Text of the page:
• Sound: an ocean inlet that is wider than fjord, and bigger than a bay.
  • Spring: a place where groundwater naturally flows up; hot springs are warmed by geothermal energy.
  • Strait: a narrow channel that connects two large bodies of water.
  • Stream: a small body of water that possesses a current, banks, and a bed but remains smaller than a river.
  • Swamp: a wetland that is perpetually covered with water and possessing woody vegetation with some land rising above the water.
  • Tide Pool: a rocky pool of seawater that forms next to the ocean.
  • Tributary: a body of water, usually freshwater, that feeds into a larger body of water without flowing into the ocean.
  • Wash: also called an arroyo in parts of the United States.

Texas has all them waterways! No doubt about it, Texas is water diversity come alive! You can live on the water pretty much anywhere in Texas with no problem but property taxation. It is amazing that Texas has all these water ways, water bodies, rivers, and even little tiny streams that support Texas’ wildlife and humans too. 

Texas Outside is pretty sure that no one ever wanted to know that much about water that does not come from a tap. These terms are extremely important if you want to buy a house on the water. These terms will come in your contracts if you buy a house on the water.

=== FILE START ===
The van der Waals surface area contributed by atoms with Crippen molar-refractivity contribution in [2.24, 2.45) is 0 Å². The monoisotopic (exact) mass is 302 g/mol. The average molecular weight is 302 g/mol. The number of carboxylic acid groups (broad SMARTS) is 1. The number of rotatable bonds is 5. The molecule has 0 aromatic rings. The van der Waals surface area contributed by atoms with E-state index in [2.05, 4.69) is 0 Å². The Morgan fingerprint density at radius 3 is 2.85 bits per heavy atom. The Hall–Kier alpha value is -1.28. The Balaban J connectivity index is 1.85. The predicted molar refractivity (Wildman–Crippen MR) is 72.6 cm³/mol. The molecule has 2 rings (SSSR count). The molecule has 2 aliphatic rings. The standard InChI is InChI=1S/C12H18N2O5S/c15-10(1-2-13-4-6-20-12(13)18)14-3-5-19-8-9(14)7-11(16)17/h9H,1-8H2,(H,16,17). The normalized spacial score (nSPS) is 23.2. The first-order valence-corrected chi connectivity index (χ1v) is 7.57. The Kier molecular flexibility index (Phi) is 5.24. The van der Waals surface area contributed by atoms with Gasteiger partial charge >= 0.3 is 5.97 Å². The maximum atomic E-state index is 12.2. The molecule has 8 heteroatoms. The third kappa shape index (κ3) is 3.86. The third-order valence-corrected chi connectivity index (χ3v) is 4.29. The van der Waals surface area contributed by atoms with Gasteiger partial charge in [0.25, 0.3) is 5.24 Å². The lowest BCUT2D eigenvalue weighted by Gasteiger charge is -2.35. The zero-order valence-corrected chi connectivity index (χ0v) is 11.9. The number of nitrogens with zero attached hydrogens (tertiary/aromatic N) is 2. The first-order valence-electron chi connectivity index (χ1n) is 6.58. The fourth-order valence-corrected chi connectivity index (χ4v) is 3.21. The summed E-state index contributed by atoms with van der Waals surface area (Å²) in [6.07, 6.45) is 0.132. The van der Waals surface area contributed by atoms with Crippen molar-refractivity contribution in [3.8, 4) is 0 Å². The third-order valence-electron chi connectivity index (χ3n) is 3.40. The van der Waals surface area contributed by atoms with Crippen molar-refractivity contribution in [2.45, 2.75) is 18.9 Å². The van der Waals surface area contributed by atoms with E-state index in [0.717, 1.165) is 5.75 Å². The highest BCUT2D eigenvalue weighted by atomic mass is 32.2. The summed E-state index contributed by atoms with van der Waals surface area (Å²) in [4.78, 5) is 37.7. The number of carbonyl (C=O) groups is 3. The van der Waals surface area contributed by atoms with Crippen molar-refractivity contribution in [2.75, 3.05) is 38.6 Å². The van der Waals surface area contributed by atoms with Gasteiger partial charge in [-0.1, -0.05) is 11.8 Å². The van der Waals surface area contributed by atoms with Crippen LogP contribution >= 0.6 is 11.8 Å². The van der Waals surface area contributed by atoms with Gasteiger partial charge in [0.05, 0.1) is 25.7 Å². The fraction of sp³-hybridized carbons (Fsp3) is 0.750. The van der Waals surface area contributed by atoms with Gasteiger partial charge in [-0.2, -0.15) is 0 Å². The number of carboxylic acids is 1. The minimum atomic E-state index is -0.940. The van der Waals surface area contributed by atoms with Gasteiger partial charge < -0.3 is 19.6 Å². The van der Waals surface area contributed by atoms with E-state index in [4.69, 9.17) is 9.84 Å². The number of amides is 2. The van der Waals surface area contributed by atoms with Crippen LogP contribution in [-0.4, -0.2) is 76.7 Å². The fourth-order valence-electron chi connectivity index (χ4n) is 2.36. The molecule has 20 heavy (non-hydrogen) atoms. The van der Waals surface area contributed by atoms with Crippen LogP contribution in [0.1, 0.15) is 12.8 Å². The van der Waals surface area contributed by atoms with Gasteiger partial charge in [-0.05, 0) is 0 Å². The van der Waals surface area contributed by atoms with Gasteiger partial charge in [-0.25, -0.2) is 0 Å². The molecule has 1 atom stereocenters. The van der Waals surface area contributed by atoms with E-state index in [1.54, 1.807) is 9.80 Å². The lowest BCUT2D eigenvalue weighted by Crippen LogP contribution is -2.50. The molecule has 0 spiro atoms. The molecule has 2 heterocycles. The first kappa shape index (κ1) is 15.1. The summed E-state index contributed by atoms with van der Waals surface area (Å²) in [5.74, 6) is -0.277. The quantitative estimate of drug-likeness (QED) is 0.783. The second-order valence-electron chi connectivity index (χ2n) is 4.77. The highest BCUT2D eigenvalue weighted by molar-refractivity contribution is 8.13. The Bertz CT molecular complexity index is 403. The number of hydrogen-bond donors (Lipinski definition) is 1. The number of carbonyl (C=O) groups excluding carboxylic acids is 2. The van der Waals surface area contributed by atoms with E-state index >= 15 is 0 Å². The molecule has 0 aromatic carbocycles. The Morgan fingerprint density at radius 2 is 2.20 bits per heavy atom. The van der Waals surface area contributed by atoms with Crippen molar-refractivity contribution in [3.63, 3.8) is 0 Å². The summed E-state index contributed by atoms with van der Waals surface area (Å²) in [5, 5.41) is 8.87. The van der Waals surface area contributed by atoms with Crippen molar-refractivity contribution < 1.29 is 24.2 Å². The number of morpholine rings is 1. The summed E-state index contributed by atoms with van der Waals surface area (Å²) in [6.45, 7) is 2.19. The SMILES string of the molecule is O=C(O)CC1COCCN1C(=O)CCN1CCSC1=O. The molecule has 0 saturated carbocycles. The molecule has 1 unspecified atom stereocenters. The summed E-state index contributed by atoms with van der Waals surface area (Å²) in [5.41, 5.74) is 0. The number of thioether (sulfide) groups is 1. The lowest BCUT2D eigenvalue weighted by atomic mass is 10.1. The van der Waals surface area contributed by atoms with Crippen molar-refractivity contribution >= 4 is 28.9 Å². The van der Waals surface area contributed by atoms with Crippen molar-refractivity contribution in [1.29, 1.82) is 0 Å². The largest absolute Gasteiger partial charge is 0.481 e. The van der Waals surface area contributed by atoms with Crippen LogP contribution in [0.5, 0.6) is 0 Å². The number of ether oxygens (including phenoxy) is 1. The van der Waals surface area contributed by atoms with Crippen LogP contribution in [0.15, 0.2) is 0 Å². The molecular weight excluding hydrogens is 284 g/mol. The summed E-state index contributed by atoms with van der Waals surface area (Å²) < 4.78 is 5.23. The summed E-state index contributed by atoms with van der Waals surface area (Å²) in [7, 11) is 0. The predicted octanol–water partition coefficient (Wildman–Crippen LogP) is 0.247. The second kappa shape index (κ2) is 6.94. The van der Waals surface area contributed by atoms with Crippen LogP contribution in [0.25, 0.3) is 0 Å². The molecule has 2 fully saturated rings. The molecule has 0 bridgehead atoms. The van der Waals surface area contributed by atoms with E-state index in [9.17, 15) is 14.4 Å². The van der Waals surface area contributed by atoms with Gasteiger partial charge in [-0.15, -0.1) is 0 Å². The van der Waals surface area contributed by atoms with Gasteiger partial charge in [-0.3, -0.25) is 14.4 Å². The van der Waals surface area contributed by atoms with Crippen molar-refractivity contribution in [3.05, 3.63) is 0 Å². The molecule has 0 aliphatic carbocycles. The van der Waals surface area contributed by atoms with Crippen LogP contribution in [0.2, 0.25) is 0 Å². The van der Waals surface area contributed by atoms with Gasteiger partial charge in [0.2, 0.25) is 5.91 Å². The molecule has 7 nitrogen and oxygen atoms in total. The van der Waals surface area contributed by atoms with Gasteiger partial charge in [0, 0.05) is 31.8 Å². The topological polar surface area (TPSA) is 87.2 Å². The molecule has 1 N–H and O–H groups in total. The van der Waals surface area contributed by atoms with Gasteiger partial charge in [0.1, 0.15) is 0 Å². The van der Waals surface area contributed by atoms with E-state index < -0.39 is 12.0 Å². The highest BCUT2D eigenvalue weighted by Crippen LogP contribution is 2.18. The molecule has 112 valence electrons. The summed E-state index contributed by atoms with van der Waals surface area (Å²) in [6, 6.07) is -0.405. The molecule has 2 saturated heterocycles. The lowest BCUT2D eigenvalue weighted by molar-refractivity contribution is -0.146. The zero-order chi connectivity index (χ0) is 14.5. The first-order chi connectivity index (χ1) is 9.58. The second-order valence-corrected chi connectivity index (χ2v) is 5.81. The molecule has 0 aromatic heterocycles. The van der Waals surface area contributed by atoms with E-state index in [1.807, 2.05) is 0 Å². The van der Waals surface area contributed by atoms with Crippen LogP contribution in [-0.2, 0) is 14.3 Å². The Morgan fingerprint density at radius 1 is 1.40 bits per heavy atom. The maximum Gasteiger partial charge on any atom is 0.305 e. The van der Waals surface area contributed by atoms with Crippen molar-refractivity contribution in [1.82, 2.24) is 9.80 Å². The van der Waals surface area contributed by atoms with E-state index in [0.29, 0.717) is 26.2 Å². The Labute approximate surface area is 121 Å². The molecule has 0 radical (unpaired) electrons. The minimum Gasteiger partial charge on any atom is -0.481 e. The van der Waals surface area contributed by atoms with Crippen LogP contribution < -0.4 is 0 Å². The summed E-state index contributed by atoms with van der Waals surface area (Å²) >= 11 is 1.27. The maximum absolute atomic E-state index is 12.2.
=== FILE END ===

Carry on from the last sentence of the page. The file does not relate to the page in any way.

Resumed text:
Can You Live on a Lake in Texas?

When looking for a lake home property, it depends on who the governing entity that manages the property and where your property meets the shoreline on any given lake in Texas. The U.S. Army Corps of Engineers and the Texas Parks and Wildlife Department recognize flood zone watersheds on lakes and rivers in Texas. It depends on who the lake management entity is and where you can live on a lake anywhere in the U.S., not just Texas.  

Yes, you can live on a lake in Texas, if you can buy the land and pay the property taxes. Depending on the ownership and management of the lake, those conditions vary at all realty opportunities at Texas lakes. 

Can You Own Lakefront Property in Texas?

It depends on the lake and what government entity manages the lake, and that stands for every lake in every country across the globe, not just Texas. On some lakes in Texas, you can own lakefront property, and on others you cannot because government entities own the land surrounding the lake. 

Kendall Davis
Author: Kendall Davis

Kendall currently lives on the shores of Lake Texoma in Texas. She traveled across two-thirds the U.S. for many years camping at lakes, rivers, and three oceans before motels and hotels if at all possible. Writing for Texas Outside allows her to share outdoors life in real life time! https://kdavis1836.wixsite.com/luminiwrites

Join the Texas Outside newsletter